I never thought I would be writing these kinds of blog entries for Slightly Nutty. Next thing it will be ‘Ten herbs that can change your life’ and ‘Four questions to ask before choosing a therapist’. (I have also considered writing a joke book called How to Write a Best Selling Self-Help Book – I bet there are people out there who would consider buying it.)
But please bear in mind but I’m really addressing myself here. Because what I’ve noticed over the years – and only recently been able to put into effect as much as I want to – is that everything in our culture teaches that we shouldn’t use our own resources, and that you have to pay for things to make your life better.
Now this is often the case. Other people have skills that are different from ours, and to pay them for those skills can improve our lives while keeping the economy ticking over. A good physio can do wonders for a sore lower back. A skilled therapist provides the objectivity that we cannot bring to our own lives. I get all that, but I still think that we are subtly discouraged by the culture to do the simple things that can enhance quality of life, and that don’t cost a penny.
So here are four things you can do yourself, that don’t cost anything. Two can be done in front of TV, and two probably not. You probably know about them already but a reminder won’t do any harm.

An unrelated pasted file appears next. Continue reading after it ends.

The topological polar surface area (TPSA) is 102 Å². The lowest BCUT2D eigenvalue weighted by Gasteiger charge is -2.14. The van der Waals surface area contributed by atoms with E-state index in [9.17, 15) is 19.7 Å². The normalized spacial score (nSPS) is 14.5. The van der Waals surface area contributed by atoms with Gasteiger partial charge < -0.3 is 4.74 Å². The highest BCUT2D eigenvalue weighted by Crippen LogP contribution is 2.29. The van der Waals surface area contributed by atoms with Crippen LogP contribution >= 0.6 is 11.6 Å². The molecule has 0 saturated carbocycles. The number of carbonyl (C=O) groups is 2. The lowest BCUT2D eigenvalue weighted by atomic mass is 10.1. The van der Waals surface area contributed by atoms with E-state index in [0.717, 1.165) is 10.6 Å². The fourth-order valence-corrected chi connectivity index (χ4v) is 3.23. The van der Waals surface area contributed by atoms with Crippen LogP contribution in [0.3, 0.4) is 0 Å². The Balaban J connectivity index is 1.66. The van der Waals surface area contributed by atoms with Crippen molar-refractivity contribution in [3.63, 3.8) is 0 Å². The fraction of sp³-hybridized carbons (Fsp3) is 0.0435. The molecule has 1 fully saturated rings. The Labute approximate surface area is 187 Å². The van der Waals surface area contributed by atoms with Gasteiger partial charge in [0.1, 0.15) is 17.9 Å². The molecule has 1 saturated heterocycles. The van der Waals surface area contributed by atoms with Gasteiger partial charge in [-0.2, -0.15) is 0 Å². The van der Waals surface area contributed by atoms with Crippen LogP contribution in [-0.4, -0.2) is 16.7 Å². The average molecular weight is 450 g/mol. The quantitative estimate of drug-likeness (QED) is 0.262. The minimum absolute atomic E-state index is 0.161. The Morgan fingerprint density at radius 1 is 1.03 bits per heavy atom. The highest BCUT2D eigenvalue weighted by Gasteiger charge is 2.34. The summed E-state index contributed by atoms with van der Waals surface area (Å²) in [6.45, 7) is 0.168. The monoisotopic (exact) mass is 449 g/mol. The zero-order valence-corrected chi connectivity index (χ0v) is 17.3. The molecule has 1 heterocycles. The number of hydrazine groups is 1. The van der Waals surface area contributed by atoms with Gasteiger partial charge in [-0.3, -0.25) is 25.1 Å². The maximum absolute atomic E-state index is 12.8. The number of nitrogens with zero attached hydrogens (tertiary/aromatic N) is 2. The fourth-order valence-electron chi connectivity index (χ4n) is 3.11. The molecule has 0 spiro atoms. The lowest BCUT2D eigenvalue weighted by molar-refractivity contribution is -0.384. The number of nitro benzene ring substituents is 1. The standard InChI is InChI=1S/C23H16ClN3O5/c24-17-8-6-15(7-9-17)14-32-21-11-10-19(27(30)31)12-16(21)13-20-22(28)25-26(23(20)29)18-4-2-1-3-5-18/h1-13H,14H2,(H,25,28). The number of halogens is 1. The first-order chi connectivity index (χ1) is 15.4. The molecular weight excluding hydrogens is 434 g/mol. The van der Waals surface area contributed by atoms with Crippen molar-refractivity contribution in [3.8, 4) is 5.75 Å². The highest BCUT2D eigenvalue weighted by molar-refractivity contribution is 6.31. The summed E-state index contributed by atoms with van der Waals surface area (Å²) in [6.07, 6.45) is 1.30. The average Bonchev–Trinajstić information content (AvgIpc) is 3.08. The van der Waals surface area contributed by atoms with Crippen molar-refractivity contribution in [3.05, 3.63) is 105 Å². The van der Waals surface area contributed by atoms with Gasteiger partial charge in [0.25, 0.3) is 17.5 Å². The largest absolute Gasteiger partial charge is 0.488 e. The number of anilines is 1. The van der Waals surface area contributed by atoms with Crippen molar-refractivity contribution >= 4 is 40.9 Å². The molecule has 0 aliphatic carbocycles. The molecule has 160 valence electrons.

Please note this isn’t medical advice – please see a physio if you have serious muscular or spinal problems.
This is a great thing to do in front of tele to ease sore, aching muscles. This Wikihowguide gives excellent suggestions – not just for obvious things like a sore neck but also massaging tummy, arms, feet and even your back if you have a basketball handy. It recommends showering first and using massage oil but you don’t need to prepare in this way to benefit.
There’s no reason to wait until your muscles are sore. If you do self-massage regularly, sore muscles would probably reduce over time.
No, this isn’t time out for left-wingers. It basically involves tensing and relaxing one muscle at a time from the top of the head down to the toes. It is best to do this either sitting in a chair or lying down. In theory you could do it while sitting and watching tele, but listening to relaxing music will be more effective.
You can also do this just before going to sleep.
The extent of the exercise is up to you. The longer you take in tensing and relaxing each muscle, and the more muscles you include, the more effective the treatment will be – but it doesn’t have to be long, or involve every single muscle. There are plenty of relaxation CDs, and they can certainly help you let go, but the point is you don’t need a CD; you can run through the muscles yourself.
The trouble with progressive relaxation is that so many claims are attached to it, such as its ability to cure insomnia and anxiety. Rather than focusing on grand claims, what seem more relevant to me are its immediate benefits. It simply makes you feel more relaxed, and after doing it for a while you will get better at letting the muscles go. I always think of a floppy rag doll when I do this exercise, focusing on letting go of the muscle when I relax it.